Interview by Alysa O'Connor | Header Image by Josh Collins
Milo Gore has been a well known name around Falmouth and the South-West. Their energetic and emotive live sets have captured audiences up and down the country as well. After spending time away to write and record new music the band returned with their latest single ‘Jerry Can’. A politically driven, infectious indie track.
We caught up with the man himself (Milo) to talk about his creative process and the journey the band has been on over the last two years since their last release.
Alysa: Hey Milo! Love the new track. What was the inspo for the single, and album titles?
Milo: Thanks man! Well I used to read the Daily Mail when I got stoned, I’d sit in bed and read the articles, obviously taking everything with a pinch of salt. One article that really stood out to me was titled ‘How Do You Cope While Grieving For the Living?’. It was about a man who married his terminally ill lover before she died. I loved the title so much that I put it forward to the band and they loved it too. For ‘Jerry Can’, there’s quite a funny backstory. Max (bassist) and Chris (guitar and vocal) broke down on the way to practice trying to get to the studio without buying petrol. Luckily they broke down right outside of ASDA, so bought a jerry can, filled it and made it to campus. Max came with a sick bass riff and ‘Jerry Can’ began.
Alysa: That’s such a cool backstory. Is your general creative process the same?
Milo: Normally, I would pick up my guitar and start jamming, find a riff that I like and keep playing until lyrics come to my head and I have a verse or chorus. Then I’d take it to the band, jam it and then work together on the rest. The process is planned to change now though, as I like to call previous music [including the new album] pre-hab, so I want a different process and sound for any new work post-hab, so to speak.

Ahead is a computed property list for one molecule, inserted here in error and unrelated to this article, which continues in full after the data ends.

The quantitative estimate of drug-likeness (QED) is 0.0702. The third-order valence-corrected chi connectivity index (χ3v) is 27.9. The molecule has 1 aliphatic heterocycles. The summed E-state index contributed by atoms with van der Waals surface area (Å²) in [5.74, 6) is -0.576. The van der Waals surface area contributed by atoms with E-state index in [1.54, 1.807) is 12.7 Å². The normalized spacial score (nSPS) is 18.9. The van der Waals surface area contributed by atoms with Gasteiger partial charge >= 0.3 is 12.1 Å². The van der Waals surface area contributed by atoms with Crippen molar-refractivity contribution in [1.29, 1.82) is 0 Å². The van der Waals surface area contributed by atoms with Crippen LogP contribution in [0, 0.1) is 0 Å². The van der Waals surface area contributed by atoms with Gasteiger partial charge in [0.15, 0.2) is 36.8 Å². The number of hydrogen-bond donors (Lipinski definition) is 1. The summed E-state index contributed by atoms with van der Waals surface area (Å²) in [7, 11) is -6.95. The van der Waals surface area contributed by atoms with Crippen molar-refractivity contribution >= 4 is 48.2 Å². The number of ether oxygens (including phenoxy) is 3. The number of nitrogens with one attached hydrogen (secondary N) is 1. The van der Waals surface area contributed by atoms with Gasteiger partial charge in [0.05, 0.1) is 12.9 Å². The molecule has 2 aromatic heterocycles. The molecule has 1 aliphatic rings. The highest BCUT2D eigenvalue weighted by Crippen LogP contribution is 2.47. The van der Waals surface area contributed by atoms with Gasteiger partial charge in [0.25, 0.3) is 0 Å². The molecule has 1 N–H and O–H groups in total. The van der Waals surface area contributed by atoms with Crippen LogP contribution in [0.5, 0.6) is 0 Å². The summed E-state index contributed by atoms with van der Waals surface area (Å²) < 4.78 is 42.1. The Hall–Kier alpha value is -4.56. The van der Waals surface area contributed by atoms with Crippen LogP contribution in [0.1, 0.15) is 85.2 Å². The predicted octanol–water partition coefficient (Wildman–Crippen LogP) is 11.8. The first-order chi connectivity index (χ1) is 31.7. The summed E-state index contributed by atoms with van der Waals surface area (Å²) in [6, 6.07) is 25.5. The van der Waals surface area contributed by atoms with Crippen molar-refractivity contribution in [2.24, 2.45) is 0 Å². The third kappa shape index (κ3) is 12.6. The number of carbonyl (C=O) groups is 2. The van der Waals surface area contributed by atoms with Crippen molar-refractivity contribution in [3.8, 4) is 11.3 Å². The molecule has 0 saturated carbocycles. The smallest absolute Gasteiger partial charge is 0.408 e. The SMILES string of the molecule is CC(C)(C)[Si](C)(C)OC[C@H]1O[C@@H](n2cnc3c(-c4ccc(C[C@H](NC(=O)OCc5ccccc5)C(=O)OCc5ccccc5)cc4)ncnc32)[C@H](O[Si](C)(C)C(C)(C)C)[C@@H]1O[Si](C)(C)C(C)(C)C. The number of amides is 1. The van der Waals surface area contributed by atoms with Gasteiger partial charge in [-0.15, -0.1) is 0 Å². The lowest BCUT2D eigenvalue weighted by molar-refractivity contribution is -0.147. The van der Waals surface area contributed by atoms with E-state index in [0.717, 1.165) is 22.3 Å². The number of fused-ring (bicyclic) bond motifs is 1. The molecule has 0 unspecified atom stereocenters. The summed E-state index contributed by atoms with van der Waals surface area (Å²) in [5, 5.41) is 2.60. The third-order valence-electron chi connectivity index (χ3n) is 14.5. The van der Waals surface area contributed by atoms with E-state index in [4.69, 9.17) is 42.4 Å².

Alysa: Hahaha, I really like the pre-hab post-hab concept. Speaking about the production of the album, your roster for people who worked on this is incredible. What was it like to work with each of them?
Milo: Absolutely amazing. Pete Propopiw came to the house in Cornwall where we recorded the album for three weeks straight. I felt an instant connection with him, both professionally and personally, which was an incredible experience. He’s based in Normandy, and drove from there to Coventry, to Bude to spend that time with us. He’s a legend. He met us after a gig in Birmingham and basically told us he wanted to record our album. His idea was to record with a live feel, as a debut album you want the raw ‘this is us’ sound. I fucking love Pete. He automatically knew what we wanted for the outcome and understood the songs on a personal level. He actually introduced us to Andy Savours, who I’m still in contact with, he produced the album. He really brought mine and Pete’s ideas to life, such a nice guy. He then put us in contact with Guy Davie, who had just finished mastering King Krule’s album which is totally insane. It was a really humbling experience to be an unsigned band with this amazing team behind us. Absolutely incredible, big dogs, but they treated us like actual artists.
Listen/watch ‘Jerry Can’ here:
Alysa: What an experience, to be working with the same people as bands like The Streets, Florence and the Machine, Arctic monkeys… So sick. Going back to the single again, what’s your favourite line in Jerry Can? I think mine is ‘F*** the ones we love, f*** the rules.’
Milo: I know man, crazy stuff. That’s a good line, it will trip people out I think, because it’s so blunt. I think my favourite line is ‘There’s nothing in the world but the mind.’ It comes from a Jack Kerouac book, it totally changed my outlook on life. I think we’re basically the new beat generation. Capturing that American dream, but post Iraq war and in the fear of nuclear war. There aren’t enough jobs, people are searching for something. The O.D.D generation, that’s where that idea develops from, if you caught that lyric in the music video for ‘Jerry Can’.
Alysa: I did catch that! Loved that, what an amazing quote too. What is one message you want to come from this track?
Milo: Honestly, we need to sort ourselves out. Collectively, as a people but also individually too. Going back 8 months ago, I couldn’t look after anyone else, I realise now the impact that I was having. I wasn’t the best friend, or boyfriend. So I took the time to change, both personally and politically. We all need to do that.
Alysa: I couldn’t agree more, taking that time is so important. It’s really inspiring to have watched your journey the last few years and see where you are now. Your growth really reflects in this single. Your album is due to release 20th August, there any one piece you’re particularly excited to share?
Milo: Thank you, yeah, I make sense now. I’m 6 months sober and looking forward. I think probably ‘Jade’, it’s got a very clever concept. I’m really excited to show our capabilities, but it’s also just a really cool pop song.
Alysa: Can’t wait to hear it. A final question for you, are there any upcoming gigs we should watch out for? Corona providing of course.
Milo: Hahahah, We’re meant to be on tour 30th April to 10th May, we’ll just have to see what happens won’t we.